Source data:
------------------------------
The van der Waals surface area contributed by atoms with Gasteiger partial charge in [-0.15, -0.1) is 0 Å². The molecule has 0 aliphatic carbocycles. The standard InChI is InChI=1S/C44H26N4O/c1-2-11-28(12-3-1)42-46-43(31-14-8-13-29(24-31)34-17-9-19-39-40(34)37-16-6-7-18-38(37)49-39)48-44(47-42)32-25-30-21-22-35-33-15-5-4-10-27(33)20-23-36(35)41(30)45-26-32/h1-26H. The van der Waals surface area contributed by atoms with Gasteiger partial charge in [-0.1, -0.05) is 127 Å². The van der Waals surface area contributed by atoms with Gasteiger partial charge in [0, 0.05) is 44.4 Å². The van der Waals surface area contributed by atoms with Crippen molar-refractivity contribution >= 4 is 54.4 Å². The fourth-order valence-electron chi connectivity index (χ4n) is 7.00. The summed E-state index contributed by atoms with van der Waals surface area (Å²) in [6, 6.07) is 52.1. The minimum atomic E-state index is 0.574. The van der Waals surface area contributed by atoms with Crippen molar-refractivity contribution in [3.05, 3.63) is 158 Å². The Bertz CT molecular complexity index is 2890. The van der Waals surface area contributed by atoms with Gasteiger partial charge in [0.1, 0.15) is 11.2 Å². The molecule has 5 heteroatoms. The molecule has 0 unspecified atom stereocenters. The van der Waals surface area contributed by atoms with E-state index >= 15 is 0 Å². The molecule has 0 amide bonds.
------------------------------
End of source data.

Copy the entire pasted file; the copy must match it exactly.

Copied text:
The van der Waals surface area contributed by atoms with Gasteiger partial charge in [-0.15, -0.1) is 0 Å². The molecule has 0 aliphatic carbocycles. The standard InChI is InChI=1S/C44H26N4O/c1-2-11-28(12-3-1)42-46-43(31-14-8-13-29(24-31)34-17-9-19-39-40(34)37-16-6-7-18-38(37)49-39)48-44(47-42)32-25-30-21-22-35-33-15-5-4-10-27(33)20-23-36(35)41(30)45-26-32/h1-26H. The van der Waals surface area contributed by atoms with Gasteiger partial charge in [-0.1, -0.05) is 127 Å². The van der Waals surface area contributed by atoms with Gasteiger partial charge in [0, 0.05) is 44.4 Å². The van der Waals surface area contributed by atoms with Crippen molar-refractivity contribution >= 4 is 54.4 Å². The fourth-order valence-electron chi connectivity index (χ4n) is 7.00. The summed E-state index contributed by atoms with van der Waals surface area (Å²) in [6, 6.07) is 52.1. The minimum atomic E-state index is 0.574. The van der Waals surface area contributed by atoms with Crippen molar-refractivity contribution in [3.05, 3.63) is 158 Å². The Bertz CT molecular complexity index is 2890. The van der Waals surface area contributed by atoms with Gasteiger partial charge in [0.1, 0.15) is 11.2 Å². The molecule has 5 heteroatoms. The molecule has 0 unspecified atom stereocenters. The van der Waals surface area contributed by atoms with E-state index >= 15 is 0 Å². The molecule has 0 amide bonds.